The Coral Corral

Posted in Under the Sea on March 16th, 2010 by MadDog
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Sometimes I get tired of chasing fish around. As a rule, I don’t do that, but we all know that rules are made to be broken. It happens most often at the end of a dive, when I should be moving in an orderly fashion toward the surface and I see that fish,  of which I have no image. Oh, yeah. It’s decision time. Check my air – okay; I always have plenty left at the end of a dive. I breathe mostly with my gills. That fish  is inevitably going down.  You are not supposed to end up your dive deeper than your last few minutes. That’s called a reverse-profile dive. It can build up too much nitrogen in your body and make your blood fizz like a freshly pulled Guinness.

So, what I usually do is say adios  to that fish  and slide up to five metres for my safety stop. Coral, however, requires no chasing at all, since it does not move. It may wave around, if it’s limber, but it stays firmly fixed to the reef and poses very nicely.

Therefore, today I’ll show you a pretty selection of corals that I corralled on our dive at Magic Passage last Saturday. I believe that you’ve seen all of these species here before, but these are much prettier pictures. The Canon G11 is making it so easy to get great shots that I’ll soon have to find new challenges. Hmmm. . . underwater fashion photography . . .

This young Divericate Tree Coral (Dendronephthya roxasia)  stands out nicely against the dark background:If you look carefully, you can see a diver in the distance.

I really like photographing D. roxasia  because there are so many beautiful colours available and they look completely different when the lighting changes. Sometimes they seem to glow as if lit from inside: The shot above accentuates the crispness of the coral image because the foreground and background are out of focus. It is a nice technique for “framing” your subject.

I am heavily into patterns. Something about them calms me. Corals make great subjects. This Diploastrea heliopora  is a good example:The individual polyps are about 1 cm in diameter.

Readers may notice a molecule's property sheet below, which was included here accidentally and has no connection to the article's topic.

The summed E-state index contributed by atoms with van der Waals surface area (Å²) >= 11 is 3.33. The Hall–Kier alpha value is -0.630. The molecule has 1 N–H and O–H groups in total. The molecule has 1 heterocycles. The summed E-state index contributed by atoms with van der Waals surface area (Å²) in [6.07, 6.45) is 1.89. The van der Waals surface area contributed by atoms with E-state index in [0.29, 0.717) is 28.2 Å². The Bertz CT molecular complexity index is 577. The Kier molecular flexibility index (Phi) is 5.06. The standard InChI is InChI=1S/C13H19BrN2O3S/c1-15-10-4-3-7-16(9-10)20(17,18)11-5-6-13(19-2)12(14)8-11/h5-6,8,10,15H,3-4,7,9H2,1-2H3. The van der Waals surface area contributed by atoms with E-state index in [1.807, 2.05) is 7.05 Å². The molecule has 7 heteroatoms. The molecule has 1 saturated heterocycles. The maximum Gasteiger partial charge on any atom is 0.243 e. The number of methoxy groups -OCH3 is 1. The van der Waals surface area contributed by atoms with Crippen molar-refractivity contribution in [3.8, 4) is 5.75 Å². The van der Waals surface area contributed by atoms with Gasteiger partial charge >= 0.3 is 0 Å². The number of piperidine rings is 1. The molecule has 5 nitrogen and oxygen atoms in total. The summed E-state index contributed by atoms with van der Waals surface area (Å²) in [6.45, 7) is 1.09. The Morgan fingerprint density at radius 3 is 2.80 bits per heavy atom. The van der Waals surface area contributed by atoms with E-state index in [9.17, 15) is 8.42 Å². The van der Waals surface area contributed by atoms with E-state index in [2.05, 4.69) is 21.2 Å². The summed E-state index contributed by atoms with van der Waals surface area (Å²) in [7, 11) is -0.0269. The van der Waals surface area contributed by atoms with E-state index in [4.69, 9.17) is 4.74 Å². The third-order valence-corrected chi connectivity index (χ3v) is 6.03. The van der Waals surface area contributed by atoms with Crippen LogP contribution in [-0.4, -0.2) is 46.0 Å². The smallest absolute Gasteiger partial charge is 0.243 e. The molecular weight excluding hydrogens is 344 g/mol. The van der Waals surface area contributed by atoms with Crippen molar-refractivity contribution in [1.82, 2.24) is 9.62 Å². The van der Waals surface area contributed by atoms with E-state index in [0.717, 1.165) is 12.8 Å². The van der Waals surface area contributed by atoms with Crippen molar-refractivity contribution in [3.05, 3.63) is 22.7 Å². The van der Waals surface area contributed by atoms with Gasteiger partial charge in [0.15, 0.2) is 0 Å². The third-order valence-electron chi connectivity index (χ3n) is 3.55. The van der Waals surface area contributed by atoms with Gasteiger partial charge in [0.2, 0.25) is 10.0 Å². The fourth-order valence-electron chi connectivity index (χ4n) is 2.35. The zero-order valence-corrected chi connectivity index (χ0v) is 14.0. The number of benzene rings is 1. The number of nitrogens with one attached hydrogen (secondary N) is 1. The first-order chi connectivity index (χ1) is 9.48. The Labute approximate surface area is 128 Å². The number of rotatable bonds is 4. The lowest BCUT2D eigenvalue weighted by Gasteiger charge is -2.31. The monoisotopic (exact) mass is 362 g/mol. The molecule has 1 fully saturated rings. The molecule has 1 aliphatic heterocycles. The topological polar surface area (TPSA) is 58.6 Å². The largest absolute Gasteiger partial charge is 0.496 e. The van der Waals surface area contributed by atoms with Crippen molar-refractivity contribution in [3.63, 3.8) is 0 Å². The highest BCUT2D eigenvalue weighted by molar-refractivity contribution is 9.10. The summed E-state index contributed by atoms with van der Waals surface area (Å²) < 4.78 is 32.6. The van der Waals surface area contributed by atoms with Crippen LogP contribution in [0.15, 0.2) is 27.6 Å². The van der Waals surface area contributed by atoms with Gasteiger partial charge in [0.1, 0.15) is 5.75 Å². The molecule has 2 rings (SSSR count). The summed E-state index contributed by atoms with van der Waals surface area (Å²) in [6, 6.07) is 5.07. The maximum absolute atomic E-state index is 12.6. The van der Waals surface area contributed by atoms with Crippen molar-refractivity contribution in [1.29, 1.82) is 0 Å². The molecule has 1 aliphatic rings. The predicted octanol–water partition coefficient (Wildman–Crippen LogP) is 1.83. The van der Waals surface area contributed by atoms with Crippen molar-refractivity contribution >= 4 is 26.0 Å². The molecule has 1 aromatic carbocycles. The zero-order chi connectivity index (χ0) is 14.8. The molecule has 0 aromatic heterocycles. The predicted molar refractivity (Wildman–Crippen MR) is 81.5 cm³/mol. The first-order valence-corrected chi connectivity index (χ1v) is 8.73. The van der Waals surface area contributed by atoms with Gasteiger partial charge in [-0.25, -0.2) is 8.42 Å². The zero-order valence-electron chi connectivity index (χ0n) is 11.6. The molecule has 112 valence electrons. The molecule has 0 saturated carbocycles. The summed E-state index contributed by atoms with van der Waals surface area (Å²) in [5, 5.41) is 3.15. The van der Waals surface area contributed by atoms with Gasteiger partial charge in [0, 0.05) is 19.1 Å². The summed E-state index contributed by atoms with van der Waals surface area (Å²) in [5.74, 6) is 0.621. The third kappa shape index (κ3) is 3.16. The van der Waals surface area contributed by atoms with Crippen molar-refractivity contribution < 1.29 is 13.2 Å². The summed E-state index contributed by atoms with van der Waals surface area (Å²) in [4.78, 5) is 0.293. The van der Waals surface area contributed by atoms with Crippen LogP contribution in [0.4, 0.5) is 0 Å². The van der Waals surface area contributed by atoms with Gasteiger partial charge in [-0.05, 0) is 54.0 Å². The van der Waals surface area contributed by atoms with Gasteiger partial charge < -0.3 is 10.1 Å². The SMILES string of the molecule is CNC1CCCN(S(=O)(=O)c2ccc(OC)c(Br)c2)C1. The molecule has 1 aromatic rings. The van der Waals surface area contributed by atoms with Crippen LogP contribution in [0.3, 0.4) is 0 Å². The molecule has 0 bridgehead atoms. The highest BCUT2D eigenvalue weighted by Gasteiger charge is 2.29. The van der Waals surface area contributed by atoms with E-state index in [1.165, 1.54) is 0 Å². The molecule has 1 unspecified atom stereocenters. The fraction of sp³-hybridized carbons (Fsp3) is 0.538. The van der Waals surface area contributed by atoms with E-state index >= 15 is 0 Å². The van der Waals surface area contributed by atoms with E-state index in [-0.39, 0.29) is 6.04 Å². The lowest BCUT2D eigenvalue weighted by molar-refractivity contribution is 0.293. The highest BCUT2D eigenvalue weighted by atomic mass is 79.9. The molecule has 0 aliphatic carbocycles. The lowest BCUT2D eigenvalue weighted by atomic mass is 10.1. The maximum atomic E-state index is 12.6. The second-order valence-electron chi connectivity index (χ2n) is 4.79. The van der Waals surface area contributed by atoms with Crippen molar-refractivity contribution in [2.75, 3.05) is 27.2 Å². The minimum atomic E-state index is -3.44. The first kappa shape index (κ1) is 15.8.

Here is a shot of another specimen differing in colour and with a little more acute angle of the light:All of these images are more interesting if you click to enlarge. These regular patterns make mesmerising desktop backgrounds. Maybe a little too much so.

Here is one of the many wildly differing Leather Corals. This one is a species of Lobophytum:There are so many different leather corals that it’s difficult to identify a specimen from a single reference. I have only one book. It takes far too much time to dig into the web for a species name. That’s why many shots here give only the genus. I could not identify the species.

Here’s another one that is a mystery. It’s a coral of the Sea Whip mob, some species of the genus Ctenocella:They are very pretty and add a little action to the scene, waving around like wheat in a summer breeze. These are about as tall as full-grown wheat.

This outlandishly red coral is of the genus Lobophyllia:They are easy to spot, since they are about the reddest items on the reef.

Here is an interesting shot of the coral Goniopora djiboutiensis:I’m not sure what’s going on here. The white polyps appear to be the same species as the brownish ones in the background – the normal colour. I do not understand why this particular bunch of polyps on these old reef knobs are snow white. Maybe someone can explain. UPDATE: My Facebook friend Roshan Abeywickrama suggests that this may be G. lobata,  which I agree is a good possibility. I’m certainly no expert.

Finally, I give you one that I have been trying to photograph properly for years. It is very difficult to get the green to look natural. If you use flash, you have no chance. The colour is a combination of the pigments in the slimy coating of the very hard, brittle tree and the spectrum of light at that depth. The Tubastraea micrantha  has caused me much aggravation:I think that I’ve just about got it figured out. This is as close as I’ve come to reproducing the exquisite deep green colour that I see in this coral with my eyes at about twenty-five metres.

I’m almost there.

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Hold Your Nose – We’re Going Under!